Google settles with Department of Labor over allegations of worker discrimination

The company is expected to pay more than $2.5 million to roughly 5,500 employees and job applicants who allegedly were under-compensated or faced hiring discrimination.

The settlement resolves allegations that the company had discriminated against women and Asian job candidates for engineering roles in some of its West Coast offices. The Department had also allegedly found pay gaps that disadvantaged women in software engineering positions.

The allegations arose out of routine compliance reviews that were conducted between 2014 and 2017. Monday’s settlement, Department officials said, reflected Google (GOOG)‘s willingness to reach an “early resolution” to the matter.
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“We believe everyone should be paid based upon the work they do, not who they are, and invest heavily to make our hiring and compensation processes fair and unbiased,” a Google spokesperson said in a statement to CNN Business. “We’re pleased to have resolved this matter related to allegations from the 2014-2017 audits and remain committed to diversity and equity and to supporting our people in a way that allows them to do their best work.”

Google, like many of its peers in the tech industry, has come under scrutiny for its treatment of women, minorities and workers more generally. In recent months, the company has faced a unionization push as well as a controversy over the departure of a respected leader in ethical artificial intelligence research.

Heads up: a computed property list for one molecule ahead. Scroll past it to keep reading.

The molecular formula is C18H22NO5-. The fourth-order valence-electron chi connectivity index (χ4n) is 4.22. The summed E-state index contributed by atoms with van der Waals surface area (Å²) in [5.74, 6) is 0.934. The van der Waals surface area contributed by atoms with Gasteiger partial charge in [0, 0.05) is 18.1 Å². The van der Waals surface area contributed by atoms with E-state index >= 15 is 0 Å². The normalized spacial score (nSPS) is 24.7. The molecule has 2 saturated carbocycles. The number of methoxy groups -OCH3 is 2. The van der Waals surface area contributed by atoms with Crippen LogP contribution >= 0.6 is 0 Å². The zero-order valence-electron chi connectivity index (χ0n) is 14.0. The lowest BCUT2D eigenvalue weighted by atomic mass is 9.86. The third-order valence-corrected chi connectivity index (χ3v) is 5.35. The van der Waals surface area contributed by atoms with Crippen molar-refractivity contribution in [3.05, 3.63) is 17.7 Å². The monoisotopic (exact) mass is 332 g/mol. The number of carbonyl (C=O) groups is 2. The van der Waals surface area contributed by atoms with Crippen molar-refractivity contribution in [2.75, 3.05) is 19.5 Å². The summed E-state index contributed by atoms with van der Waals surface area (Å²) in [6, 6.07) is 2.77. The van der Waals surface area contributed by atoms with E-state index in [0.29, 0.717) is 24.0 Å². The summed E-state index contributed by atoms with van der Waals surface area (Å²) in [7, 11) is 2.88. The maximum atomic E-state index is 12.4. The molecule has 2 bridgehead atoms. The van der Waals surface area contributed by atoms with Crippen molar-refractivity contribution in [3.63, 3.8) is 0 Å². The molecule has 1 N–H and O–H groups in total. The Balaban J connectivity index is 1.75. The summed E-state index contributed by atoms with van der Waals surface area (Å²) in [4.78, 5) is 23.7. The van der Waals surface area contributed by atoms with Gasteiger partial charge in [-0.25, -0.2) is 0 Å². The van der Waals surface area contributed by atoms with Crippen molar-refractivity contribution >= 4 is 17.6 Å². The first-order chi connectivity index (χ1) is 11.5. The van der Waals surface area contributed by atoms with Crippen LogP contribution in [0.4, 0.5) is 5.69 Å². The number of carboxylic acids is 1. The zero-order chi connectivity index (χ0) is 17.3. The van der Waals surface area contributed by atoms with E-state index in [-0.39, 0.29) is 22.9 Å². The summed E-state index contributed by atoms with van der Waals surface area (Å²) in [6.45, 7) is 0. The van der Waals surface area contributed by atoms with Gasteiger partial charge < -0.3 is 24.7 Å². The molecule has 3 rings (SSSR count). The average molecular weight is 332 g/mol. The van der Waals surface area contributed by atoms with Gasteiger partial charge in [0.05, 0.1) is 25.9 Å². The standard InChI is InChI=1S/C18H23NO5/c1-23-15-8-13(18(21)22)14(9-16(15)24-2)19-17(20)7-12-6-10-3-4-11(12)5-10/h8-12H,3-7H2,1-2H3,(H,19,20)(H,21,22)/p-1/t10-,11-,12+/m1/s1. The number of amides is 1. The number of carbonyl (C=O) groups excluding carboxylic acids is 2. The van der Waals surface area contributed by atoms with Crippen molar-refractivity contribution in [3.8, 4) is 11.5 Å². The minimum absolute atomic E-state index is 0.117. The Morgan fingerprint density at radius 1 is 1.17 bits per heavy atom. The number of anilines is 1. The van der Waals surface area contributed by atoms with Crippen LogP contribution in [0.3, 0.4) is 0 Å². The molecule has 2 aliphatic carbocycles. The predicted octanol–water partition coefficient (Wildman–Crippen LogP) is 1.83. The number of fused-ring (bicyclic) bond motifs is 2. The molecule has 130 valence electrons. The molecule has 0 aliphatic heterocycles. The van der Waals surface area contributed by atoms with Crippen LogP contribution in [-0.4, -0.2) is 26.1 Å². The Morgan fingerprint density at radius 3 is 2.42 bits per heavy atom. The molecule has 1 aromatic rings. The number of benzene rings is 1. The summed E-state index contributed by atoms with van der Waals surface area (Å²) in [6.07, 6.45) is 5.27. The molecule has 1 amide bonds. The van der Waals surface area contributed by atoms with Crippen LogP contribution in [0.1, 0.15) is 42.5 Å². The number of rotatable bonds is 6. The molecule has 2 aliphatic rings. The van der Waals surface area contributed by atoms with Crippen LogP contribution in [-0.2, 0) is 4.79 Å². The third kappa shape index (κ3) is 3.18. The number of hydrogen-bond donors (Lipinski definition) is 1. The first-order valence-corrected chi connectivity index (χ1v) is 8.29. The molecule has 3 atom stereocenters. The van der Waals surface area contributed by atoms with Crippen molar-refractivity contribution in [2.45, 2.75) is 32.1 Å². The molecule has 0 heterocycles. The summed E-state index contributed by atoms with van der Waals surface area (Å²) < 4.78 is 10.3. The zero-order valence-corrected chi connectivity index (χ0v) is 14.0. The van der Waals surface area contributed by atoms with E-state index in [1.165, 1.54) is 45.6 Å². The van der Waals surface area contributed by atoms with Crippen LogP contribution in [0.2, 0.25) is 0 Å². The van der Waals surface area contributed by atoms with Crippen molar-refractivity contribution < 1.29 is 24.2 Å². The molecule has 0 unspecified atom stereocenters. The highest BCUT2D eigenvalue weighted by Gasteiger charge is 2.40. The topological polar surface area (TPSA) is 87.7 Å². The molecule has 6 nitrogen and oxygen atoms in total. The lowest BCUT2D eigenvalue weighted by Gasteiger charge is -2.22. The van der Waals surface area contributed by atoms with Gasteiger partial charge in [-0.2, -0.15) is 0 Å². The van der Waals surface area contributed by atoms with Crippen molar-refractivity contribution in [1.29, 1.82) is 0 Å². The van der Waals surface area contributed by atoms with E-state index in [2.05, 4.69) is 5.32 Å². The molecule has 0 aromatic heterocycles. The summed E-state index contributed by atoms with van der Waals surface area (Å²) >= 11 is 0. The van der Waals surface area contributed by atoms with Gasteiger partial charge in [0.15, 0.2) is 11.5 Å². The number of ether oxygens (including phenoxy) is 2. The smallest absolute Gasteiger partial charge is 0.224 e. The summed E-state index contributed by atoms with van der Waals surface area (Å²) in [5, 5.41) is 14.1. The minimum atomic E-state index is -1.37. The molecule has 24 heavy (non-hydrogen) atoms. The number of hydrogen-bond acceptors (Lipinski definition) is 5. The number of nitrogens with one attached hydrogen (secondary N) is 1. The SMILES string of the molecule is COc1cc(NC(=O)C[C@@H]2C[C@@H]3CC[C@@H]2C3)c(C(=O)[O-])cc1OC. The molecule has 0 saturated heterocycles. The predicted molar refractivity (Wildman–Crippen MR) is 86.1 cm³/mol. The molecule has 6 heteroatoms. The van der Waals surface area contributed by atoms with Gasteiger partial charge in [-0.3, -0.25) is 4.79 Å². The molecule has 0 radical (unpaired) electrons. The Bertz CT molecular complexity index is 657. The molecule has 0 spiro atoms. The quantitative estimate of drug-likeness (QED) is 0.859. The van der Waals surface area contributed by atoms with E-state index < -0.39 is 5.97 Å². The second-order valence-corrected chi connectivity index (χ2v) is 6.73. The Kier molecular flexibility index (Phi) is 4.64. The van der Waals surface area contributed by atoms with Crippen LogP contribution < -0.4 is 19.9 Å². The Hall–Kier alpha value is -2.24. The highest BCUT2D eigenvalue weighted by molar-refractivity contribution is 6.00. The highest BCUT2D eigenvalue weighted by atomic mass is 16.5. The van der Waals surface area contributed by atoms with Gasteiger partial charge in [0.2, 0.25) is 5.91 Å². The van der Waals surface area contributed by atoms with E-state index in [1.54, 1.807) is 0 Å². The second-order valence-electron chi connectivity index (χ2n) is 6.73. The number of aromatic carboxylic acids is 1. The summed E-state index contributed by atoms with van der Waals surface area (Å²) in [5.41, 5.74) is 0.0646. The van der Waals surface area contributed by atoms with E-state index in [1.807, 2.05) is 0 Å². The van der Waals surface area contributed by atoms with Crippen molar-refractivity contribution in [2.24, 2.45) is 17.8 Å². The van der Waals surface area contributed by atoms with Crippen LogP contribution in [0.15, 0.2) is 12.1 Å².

As part of the settlement, Google will pay more than $1.3 million to compensate roughly 2,500 software engineers who allegedly experienced pay discrimination, according to the Labor Department. And it will also pay more than $1.2 million to compensate job candidates who were not hired as a result of the alleged hiring discrimination.

A separate $1.25 million fund will be established for five years of “pay-equity adjustments” for Google’s engineering employees working in Mountain View, Calif.; two offices in the Seattle area; and New York.

“Google agreed to enhance future compliance proactively and review its current policies, procedures and practices related to hiring, compensation; conduct analyses; and take corrective action to ensure non-discrimination,” the Department said in a release.

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